Almost a year after winter storms and freezing temperatures left more than 4.8 million Texas homes and businesses without heat or power, robbed 210 people of their lives, and salted the wounds with sky-high electric and gas bills, it is as good a time as any to ask: Will things be different next time? Not unless Texas adds transmission connections to its neighbors.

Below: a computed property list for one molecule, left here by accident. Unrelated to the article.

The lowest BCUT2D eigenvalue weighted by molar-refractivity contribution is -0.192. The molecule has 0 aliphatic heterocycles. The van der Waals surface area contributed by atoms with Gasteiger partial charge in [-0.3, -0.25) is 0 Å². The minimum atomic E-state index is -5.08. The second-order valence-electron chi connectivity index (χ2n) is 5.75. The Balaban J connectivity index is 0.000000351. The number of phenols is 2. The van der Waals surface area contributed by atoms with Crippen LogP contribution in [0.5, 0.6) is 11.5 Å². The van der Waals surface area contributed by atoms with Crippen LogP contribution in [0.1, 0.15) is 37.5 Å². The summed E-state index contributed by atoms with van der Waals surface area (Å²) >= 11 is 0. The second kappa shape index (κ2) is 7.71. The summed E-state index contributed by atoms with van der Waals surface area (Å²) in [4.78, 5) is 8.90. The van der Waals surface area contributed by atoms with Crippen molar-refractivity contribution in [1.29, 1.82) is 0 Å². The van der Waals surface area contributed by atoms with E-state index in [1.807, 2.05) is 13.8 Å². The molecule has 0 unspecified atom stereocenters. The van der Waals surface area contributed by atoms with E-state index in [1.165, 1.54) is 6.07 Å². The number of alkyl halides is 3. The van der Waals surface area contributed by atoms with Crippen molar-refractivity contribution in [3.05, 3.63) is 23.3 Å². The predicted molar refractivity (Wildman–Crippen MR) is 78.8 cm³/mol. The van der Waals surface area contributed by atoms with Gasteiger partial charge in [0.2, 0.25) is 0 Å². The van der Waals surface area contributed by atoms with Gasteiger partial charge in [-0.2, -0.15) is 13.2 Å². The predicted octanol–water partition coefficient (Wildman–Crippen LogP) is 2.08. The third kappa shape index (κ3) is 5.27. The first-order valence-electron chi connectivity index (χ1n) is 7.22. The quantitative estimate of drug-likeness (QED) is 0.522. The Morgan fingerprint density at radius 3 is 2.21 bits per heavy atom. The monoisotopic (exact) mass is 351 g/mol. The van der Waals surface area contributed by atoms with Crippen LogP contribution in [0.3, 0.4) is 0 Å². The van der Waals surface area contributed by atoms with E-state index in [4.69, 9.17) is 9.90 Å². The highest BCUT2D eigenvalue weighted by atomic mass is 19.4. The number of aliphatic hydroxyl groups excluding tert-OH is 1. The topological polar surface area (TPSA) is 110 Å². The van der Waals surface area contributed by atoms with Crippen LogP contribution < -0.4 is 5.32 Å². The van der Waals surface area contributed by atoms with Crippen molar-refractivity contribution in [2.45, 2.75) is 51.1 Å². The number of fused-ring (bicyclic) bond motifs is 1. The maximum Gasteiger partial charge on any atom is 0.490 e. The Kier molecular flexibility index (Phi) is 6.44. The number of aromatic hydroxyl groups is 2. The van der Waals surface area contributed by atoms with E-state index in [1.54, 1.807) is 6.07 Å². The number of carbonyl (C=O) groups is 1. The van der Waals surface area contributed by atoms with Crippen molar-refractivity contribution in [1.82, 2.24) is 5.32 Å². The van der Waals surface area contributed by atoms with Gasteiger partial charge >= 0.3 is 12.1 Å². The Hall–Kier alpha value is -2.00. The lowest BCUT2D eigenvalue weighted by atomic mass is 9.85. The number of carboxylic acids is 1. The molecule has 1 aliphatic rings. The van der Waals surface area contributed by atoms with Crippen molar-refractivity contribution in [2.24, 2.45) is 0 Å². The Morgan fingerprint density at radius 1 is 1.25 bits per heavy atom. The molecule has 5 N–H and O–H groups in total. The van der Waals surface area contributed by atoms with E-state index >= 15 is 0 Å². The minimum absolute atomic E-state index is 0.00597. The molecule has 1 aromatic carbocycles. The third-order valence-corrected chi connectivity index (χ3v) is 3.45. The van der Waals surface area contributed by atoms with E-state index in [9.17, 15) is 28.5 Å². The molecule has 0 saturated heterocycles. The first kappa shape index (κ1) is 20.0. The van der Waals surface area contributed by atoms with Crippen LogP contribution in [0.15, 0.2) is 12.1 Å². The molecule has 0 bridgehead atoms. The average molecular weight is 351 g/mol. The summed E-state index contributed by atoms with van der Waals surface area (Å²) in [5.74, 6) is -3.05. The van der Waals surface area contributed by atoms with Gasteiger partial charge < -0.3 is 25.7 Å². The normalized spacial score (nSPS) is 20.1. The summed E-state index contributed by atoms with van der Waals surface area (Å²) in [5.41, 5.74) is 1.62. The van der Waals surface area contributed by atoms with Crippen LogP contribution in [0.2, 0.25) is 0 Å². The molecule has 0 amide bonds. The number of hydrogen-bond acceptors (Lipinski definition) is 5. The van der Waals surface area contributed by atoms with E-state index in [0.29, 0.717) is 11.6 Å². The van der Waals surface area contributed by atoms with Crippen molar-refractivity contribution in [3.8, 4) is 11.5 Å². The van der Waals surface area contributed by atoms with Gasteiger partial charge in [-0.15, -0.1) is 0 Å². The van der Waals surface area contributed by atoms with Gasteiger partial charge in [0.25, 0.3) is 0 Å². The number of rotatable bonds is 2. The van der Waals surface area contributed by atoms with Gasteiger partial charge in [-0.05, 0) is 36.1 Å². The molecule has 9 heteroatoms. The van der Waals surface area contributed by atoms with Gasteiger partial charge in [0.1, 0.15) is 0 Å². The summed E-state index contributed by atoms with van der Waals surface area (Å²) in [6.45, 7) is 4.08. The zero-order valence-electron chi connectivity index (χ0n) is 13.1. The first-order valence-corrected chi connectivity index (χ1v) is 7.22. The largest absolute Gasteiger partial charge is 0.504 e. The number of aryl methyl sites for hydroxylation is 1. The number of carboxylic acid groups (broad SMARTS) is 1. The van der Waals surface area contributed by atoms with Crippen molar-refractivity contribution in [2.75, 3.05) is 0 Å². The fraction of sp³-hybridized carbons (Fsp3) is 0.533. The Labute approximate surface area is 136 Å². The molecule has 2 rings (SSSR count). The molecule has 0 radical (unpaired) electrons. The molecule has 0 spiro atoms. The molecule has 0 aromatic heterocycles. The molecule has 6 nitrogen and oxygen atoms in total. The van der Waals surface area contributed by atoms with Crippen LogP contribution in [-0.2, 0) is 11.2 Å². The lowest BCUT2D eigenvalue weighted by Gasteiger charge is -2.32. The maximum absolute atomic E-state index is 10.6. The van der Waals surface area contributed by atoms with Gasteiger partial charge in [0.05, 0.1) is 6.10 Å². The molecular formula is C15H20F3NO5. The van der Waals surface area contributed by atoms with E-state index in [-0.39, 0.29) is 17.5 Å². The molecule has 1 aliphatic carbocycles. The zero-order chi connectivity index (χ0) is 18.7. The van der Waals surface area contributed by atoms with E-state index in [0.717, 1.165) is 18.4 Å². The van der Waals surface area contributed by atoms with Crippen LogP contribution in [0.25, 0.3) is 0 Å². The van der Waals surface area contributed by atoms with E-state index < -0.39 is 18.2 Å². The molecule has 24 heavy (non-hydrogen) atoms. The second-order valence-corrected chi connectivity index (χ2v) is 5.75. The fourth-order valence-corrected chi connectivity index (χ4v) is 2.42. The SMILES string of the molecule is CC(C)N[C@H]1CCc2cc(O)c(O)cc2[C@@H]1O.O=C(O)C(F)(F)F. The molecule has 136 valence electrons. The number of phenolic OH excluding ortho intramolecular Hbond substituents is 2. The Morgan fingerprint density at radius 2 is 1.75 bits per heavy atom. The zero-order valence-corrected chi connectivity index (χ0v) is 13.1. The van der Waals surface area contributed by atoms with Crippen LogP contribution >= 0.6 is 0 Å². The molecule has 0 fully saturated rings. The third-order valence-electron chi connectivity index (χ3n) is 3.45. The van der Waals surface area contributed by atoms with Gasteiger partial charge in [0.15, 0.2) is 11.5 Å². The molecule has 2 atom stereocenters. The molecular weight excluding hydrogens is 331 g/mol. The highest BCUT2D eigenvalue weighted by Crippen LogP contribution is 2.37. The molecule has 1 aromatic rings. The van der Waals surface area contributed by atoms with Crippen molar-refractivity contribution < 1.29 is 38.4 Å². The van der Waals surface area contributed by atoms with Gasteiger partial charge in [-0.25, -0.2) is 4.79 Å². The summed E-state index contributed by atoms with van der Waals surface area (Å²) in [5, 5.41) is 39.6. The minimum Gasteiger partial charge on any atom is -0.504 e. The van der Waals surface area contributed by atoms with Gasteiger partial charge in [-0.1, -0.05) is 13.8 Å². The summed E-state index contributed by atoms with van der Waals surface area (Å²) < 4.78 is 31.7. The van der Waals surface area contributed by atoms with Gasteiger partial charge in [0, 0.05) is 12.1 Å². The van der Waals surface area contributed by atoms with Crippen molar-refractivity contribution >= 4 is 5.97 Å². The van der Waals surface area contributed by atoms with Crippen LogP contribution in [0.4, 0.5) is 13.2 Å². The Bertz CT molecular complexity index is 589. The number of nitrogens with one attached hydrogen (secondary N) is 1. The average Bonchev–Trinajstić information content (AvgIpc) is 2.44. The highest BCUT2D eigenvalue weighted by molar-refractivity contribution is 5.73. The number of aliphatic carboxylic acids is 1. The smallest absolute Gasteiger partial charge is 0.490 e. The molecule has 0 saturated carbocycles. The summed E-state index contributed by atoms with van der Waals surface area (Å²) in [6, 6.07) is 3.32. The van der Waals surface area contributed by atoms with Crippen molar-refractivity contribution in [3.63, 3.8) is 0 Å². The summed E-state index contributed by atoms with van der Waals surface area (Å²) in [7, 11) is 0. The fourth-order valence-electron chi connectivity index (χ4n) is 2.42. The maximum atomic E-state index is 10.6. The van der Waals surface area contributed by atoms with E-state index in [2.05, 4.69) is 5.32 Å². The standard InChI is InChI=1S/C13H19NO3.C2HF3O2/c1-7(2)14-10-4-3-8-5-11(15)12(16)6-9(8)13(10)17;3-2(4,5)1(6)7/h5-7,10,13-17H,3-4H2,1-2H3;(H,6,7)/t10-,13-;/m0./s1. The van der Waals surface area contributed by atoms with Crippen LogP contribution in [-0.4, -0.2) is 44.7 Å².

Mark Twain could have had the Texas grid in mind when he said, “History never repeats itself, but it rhymes.” On Feb. 2, 2011, for example, the Electric Reliability Council of Texas (ERCOT) lost 8,000 MW of generation due to frozen instrumentation; 3,541 MW was unavailable on Jan. 6, 2014, following the media-hyped “Polar Vortex”; and 1,775 MW was out of service during another cold snap on Jan. 7, 2017. The February 2021 deep freeze—when almost 50,000 MW of generating capacity was off-line—overwhelmed past events.